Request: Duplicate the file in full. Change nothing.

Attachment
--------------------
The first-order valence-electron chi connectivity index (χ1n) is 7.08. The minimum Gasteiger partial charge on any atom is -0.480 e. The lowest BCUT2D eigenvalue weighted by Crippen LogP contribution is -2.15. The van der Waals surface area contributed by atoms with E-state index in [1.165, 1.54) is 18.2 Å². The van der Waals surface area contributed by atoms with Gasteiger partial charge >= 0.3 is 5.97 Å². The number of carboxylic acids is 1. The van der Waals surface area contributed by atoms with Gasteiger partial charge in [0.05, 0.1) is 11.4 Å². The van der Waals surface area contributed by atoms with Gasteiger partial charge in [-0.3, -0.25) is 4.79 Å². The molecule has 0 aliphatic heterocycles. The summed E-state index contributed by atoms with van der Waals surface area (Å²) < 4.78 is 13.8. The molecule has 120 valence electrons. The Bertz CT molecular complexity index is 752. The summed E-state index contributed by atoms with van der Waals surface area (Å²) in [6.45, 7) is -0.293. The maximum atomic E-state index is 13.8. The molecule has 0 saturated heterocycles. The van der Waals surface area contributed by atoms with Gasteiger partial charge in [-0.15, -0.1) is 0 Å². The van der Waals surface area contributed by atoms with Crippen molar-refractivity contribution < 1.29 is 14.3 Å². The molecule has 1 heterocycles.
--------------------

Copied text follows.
The first-order valence-electron chi connectivity index (χ1n) is 7.08. The minimum Gasteiger partial charge on any atom is -0.480 e. The lowest BCUT2D eigenvalue weighted by Crippen LogP contribution is -2.15. The van der Waals surface area contributed by atoms with E-state index in [1.165, 1.54) is 18.2 Å². The van der Waals surface area contributed by atoms with Gasteiger partial charge >= 0.3 is 5.97 Å². The number of carboxylic acids is 1. The van der Waals surface area contributed by atoms with Gasteiger partial charge in [0.05, 0.1) is 11.4 Å². The van der Waals surface area contributed by atoms with Gasteiger partial charge in [-0.3, -0.25) is 4.79 Å². The molecule has 0 aliphatic heterocycles. The summed E-state index contributed by atoms with van der Waals surface area (Å²) < 4.78 is 13.8. The molecule has 120 valence electrons. The Bertz CT molecular complexity index is 752. The summed E-state index contributed by atoms with van der Waals surface area (Å²) in [6.45, 7) is -0.293. The maximum atomic E-state index is 13.8. The molecule has 0 saturated heterocycles. The van der Waals surface area contributed by atoms with Gasteiger partial charge in [-0.15, -0.1) is 0 Å². The van der Waals surface area contributed by atoms with Crippen molar-refractivity contribution < 1.29 is 14.3 Å². The molecule has 1 heterocycles.